'If you're going to get cancer, and you're a girl, go for the tit."
Bif Naked has a lot to say - no surprise there. And who would expect Vancouver's loud-mouthed, heavily tattooed, punk-rock chick to deliver a subdued survivor script in the same vernacular as Sheryl Crow, say, or Kylie Minogue?
A bone fide riot grrl, Naked's tough but sexy persona and provocative lyrics - she's written about being raped and having an abortion - not to mention her in-your-face bisexual lifestyle, has located her on the Canadian music fringe since her 1995 eponymous debut album. And her background - born in India, adopted by missionaries - provided just the kind of colour the press eats up.
"So, am I the new token Tit Girl?" she asks as we sit down to discuss her new album, about one year after her diagnosis with Stage 2 breast cancer. The challenge in her tone is impossible to ignore.
The album - The Promise - drops on May 5, and she's back doing a bit of press, the first since she announced she had breast cancer a little over a year ago. It's a fair enough question: There is no expectation on either side of the tape recorder that we'll be spending the whole time talking about her music.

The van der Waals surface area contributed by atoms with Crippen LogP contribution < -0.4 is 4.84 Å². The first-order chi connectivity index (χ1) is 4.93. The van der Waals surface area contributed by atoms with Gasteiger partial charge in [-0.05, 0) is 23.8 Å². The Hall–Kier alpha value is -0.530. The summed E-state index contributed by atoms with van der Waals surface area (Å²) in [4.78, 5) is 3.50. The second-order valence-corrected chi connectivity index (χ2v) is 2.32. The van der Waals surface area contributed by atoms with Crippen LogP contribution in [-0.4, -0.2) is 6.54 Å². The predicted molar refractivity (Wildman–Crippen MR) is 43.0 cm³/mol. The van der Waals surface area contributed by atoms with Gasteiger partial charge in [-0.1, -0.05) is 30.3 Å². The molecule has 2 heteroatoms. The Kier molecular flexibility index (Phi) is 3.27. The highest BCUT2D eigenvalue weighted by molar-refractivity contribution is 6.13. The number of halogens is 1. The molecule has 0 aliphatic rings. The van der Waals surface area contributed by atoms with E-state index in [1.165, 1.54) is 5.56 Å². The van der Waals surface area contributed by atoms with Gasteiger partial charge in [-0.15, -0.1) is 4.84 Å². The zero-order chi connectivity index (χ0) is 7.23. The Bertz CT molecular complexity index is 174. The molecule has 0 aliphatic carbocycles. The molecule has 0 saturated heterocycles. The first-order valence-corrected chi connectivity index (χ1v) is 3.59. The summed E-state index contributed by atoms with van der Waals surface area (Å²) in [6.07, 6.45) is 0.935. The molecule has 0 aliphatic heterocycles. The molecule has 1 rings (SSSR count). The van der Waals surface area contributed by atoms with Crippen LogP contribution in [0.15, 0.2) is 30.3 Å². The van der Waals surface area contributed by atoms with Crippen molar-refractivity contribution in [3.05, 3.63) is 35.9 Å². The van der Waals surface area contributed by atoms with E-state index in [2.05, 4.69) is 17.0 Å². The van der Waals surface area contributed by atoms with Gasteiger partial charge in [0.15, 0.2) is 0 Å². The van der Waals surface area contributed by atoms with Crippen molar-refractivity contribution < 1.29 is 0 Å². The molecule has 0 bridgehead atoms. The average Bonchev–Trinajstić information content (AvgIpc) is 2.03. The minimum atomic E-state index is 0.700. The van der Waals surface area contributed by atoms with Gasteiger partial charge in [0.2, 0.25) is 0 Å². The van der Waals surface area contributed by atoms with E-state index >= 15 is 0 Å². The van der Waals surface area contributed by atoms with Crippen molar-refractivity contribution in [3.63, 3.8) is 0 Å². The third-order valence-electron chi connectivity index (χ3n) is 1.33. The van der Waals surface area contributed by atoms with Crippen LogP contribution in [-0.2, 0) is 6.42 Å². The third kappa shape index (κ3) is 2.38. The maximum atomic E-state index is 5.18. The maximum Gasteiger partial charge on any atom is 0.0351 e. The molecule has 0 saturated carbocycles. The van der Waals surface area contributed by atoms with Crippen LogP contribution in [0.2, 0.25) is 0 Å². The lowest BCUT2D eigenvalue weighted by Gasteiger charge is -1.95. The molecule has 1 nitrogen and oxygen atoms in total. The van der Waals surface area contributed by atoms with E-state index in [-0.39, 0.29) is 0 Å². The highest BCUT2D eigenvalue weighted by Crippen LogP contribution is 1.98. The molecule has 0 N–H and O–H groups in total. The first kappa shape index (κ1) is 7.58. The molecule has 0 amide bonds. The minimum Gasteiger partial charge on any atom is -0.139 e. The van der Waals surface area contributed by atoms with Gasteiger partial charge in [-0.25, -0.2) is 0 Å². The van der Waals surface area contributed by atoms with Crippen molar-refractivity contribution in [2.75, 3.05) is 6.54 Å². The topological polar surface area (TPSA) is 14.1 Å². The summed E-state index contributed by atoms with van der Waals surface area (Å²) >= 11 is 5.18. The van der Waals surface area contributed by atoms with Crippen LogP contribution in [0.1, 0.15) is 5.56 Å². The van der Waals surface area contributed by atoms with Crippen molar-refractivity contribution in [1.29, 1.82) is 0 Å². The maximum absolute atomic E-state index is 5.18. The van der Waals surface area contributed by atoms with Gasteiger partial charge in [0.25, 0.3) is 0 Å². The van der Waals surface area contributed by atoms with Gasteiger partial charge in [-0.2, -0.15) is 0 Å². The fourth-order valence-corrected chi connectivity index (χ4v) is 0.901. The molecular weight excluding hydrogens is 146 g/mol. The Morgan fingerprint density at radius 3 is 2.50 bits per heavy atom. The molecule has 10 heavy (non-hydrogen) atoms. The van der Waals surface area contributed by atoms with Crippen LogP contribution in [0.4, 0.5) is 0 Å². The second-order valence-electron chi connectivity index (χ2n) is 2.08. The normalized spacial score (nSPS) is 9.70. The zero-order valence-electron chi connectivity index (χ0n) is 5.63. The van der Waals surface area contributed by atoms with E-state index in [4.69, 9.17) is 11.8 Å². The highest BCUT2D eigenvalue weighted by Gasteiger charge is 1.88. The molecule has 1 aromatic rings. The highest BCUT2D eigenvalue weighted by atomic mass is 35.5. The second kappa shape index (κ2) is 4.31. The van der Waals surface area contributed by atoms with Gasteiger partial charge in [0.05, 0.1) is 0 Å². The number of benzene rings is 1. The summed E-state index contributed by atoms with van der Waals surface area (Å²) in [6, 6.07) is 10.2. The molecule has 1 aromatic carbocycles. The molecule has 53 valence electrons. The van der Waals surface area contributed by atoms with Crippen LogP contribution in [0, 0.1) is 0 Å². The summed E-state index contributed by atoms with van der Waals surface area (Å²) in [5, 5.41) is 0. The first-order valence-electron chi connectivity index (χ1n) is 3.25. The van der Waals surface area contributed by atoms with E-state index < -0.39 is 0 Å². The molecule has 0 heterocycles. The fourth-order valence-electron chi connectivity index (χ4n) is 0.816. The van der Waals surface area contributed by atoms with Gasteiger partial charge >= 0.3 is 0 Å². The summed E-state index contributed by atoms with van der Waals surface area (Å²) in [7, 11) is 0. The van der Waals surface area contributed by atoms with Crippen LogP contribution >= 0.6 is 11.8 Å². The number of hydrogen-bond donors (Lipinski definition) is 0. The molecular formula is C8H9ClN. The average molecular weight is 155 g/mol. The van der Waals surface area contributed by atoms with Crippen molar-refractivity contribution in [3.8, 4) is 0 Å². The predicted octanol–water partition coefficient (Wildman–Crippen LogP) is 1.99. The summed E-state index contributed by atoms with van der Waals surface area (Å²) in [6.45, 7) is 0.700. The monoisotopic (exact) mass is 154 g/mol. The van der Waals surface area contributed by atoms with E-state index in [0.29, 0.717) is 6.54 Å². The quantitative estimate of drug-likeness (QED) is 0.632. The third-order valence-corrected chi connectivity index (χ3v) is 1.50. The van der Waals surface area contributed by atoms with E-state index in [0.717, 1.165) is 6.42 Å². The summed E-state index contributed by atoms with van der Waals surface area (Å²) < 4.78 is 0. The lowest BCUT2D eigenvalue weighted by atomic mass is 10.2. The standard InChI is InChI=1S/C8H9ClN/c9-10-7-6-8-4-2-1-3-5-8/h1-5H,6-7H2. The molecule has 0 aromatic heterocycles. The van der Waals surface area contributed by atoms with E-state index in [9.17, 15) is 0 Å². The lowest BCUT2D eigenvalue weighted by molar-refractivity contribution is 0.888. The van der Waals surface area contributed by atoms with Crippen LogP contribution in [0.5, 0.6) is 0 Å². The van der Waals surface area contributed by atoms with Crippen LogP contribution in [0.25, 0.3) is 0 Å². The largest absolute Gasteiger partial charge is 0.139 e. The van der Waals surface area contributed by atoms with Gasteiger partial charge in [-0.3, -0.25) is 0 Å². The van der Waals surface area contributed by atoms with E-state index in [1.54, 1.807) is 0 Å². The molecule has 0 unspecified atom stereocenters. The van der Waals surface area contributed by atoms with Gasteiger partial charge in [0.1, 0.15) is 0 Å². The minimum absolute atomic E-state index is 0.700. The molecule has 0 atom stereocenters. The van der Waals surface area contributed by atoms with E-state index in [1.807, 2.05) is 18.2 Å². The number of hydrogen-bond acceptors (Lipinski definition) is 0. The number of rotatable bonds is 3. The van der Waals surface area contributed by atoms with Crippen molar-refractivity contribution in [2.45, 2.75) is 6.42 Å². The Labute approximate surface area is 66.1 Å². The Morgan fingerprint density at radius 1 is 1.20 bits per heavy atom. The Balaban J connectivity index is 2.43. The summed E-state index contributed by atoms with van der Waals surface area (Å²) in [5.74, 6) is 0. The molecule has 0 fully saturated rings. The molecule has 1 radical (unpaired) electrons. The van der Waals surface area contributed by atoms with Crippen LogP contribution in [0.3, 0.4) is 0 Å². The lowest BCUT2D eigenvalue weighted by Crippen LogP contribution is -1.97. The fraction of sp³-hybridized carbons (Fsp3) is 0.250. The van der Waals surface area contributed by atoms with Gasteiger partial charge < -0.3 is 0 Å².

There is, of course, her trademark bravado throughout the conversation. She trots out self-deprecating jokes about her appearance, shares the fact that it's a good thing her husband is an ass man and describes crazy photo collages of the "most heinous" self-portraits she sent to a good friend as her hair fell out and her skin changed colour.